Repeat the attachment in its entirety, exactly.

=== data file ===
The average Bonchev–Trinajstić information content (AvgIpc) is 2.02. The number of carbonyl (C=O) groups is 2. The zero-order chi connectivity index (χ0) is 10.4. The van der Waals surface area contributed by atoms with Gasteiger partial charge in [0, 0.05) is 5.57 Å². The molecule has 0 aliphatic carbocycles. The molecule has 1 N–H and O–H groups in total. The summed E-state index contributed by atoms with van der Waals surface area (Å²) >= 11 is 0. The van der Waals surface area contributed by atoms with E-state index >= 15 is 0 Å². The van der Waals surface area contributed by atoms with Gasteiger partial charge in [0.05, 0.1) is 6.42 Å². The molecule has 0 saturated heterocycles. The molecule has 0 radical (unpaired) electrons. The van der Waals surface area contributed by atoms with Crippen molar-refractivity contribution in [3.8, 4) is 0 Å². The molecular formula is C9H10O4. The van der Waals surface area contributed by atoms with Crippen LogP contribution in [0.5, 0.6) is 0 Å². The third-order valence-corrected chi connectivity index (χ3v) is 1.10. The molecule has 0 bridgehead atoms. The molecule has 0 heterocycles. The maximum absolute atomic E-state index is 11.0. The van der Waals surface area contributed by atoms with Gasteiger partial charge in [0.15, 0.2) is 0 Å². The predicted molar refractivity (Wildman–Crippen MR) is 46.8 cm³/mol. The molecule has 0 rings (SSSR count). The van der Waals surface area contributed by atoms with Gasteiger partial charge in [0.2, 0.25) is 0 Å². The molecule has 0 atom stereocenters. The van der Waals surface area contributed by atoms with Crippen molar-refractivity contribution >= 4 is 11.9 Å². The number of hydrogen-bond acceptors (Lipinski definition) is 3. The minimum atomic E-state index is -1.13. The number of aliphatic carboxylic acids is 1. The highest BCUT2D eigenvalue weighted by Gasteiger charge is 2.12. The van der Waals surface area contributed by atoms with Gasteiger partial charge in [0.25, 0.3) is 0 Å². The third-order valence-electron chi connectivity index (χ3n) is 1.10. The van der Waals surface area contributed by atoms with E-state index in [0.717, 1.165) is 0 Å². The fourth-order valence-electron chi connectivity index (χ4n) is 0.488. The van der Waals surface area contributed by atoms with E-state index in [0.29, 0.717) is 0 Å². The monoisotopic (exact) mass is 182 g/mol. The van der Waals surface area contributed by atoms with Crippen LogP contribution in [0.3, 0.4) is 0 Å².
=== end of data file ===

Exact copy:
The average Bonchev–Trinajstić information content (AvgIpc) is 2.02. The number of carbonyl (C=O) groups is 2. The zero-order chi connectivity index (χ0) is 10.4. The van der Waals surface area contributed by atoms with Gasteiger partial charge in [0, 0.05) is 5.57 Å². The molecule has 0 aliphatic carbocycles. The molecule has 1 N–H and O–H groups in total. The summed E-state index contributed by atoms with van der Waals surface area (Å²) >= 11 is 0. The van der Waals surface area contributed by atoms with E-state index >= 15 is 0 Å². The van der Waals surface area contributed by atoms with Gasteiger partial charge in [0.05, 0.1) is 6.42 Å². The molecule has 0 saturated heterocycles. The molecule has 0 radical (unpaired) electrons. The van der Waals surface area contributed by atoms with Crippen molar-refractivity contribution in [3.8, 4) is 0 Å². The molecular formula is C9H10O4. The van der Waals surface area contributed by atoms with Crippen LogP contribution in [0.5, 0.6) is 0 Å². The third-order valence-corrected chi connectivity index (χ3v) is 1.10. The molecule has 0 bridgehead atoms. The molecule has 0 heterocycles. The maximum absolute atomic E-state index is 11.0. The van der Waals surface area contributed by atoms with Gasteiger partial charge in [0.15, 0.2) is 0 Å². The predicted molar refractivity (Wildman–Crippen MR) is 46.8 cm³/mol. The molecule has 0 rings (SSSR count). The van der Waals surface area contributed by atoms with Gasteiger partial charge in [0.2, 0.25) is 0 Å². The molecule has 0 atom stereocenters. The van der Waals surface area contributed by atoms with Crippen molar-refractivity contribution >= 4 is 11.9 Å². The number of hydrogen-bond acceptors (Lipinski definition) is 3. The minimum atomic E-state index is -1.13. The number of aliphatic carboxylic acids is 1. The highest BCUT2D eigenvalue weighted by Gasteiger charge is 2.12. The van der Waals surface area contributed by atoms with Gasteiger partial charge in [0.25, 0.3) is 0 Å². The third-order valence-electron chi connectivity index (χ3n) is 1.10. The van der Waals surface area contributed by atoms with E-state index in [0.717, 1.165) is 0 Å². The fourth-order valence-electron chi connectivity index (χ4n) is 0.488. The van der Waals surface area contributed by atoms with E-state index in [0.29, 0.717) is 0 Å². The monoisotopic (exact) mass is 182 g/mol. The van der Waals surface area contributed by atoms with Crippen LogP contribution in [0.3, 0.4) is 0 Å².